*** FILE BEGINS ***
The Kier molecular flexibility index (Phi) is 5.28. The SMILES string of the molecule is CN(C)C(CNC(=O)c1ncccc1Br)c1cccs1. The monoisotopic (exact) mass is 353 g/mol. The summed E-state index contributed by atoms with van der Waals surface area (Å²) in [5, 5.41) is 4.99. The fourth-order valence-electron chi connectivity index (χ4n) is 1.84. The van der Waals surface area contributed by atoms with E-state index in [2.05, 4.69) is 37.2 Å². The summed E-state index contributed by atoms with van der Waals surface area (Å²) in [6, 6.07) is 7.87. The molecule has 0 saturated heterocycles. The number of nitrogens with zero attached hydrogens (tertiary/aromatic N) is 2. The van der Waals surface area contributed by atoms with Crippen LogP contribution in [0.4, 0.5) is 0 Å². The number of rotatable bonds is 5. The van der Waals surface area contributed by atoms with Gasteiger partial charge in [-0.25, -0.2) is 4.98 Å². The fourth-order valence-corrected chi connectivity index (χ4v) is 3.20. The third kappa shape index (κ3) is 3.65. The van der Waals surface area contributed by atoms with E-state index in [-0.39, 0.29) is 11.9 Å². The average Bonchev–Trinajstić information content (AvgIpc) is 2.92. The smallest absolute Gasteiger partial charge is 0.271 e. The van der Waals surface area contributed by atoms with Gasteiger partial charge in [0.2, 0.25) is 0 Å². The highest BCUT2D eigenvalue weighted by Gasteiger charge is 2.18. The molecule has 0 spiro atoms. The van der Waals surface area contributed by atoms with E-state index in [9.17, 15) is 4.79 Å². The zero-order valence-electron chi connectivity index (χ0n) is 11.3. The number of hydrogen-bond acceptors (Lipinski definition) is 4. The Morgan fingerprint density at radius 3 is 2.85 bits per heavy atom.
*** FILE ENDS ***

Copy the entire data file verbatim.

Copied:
The Kier molecular flexibility index (Phi) is 5.28. The SMILES string of the molecule is CN(C)C(CNC(=O)c1ncccc1Br)c1cccs1. The monoisotopic (exact) mass is 353 g/mol. The summed E-state index contributed by atoms with van der Waals surface area (Å²) in [5, 5.41) is 4.99. The fourth-order valence-electron chi connectivity index (χ4n) is 1.84. The van der Waals surface area contributed by atoms with E-state index in [2.05, 4.69) is 37.2 Å². The summed E-state index contributed by atoms with van der Waals surface area (Å²) in [6, 6.07) is 7.87. The molecule has 0 saturated heterocycles. The number of nitrogens with zero attached hydrogens (tertiary/aromatic N) is 2. The van der Waals surface area contributed by atoms with Crippen LogP contribution in [0.4, 0.5) is 0 Å². The number of rotatable bonds is 5. The van der Waals surface area contributed by atoms with Gasteiger partial charge in [-0.25, -0.2) is 4.98 Å². The fourth-order valence-corrected chi connectivity index (χ4v) is 3.20. The third kappa shape index (κ3) is 3.65. The van der Waals surface area contributed by atoms with E-state index in [-0.39, 0.29) is 11.9 Å². The average Bonchev–Trinajstić information content (AvgIpc) is 2.92. The smallest absolute Gasteiger partial charge is 0.271 e. The van der Waals surface area contributed by atoms with Gasteiger partial charge in [0.2, 0.25) is 0 Å². The highest BCUT2D eigenvalue weighted by Gasteiger charge is 2.18. The molecule has 0 spiro atoms. The van der Waals surface area contributed by atoms with E-state index in [9.17, 15) is 4.79 Å². The zero-order valence-electron chi connectivity index (χ0n) is 11.3. The number of hydrogen-bond acceptors (Lipinski definition) is 4. The Morgan fingerprint density at radius 3 is 2.85 bits per heavy atom.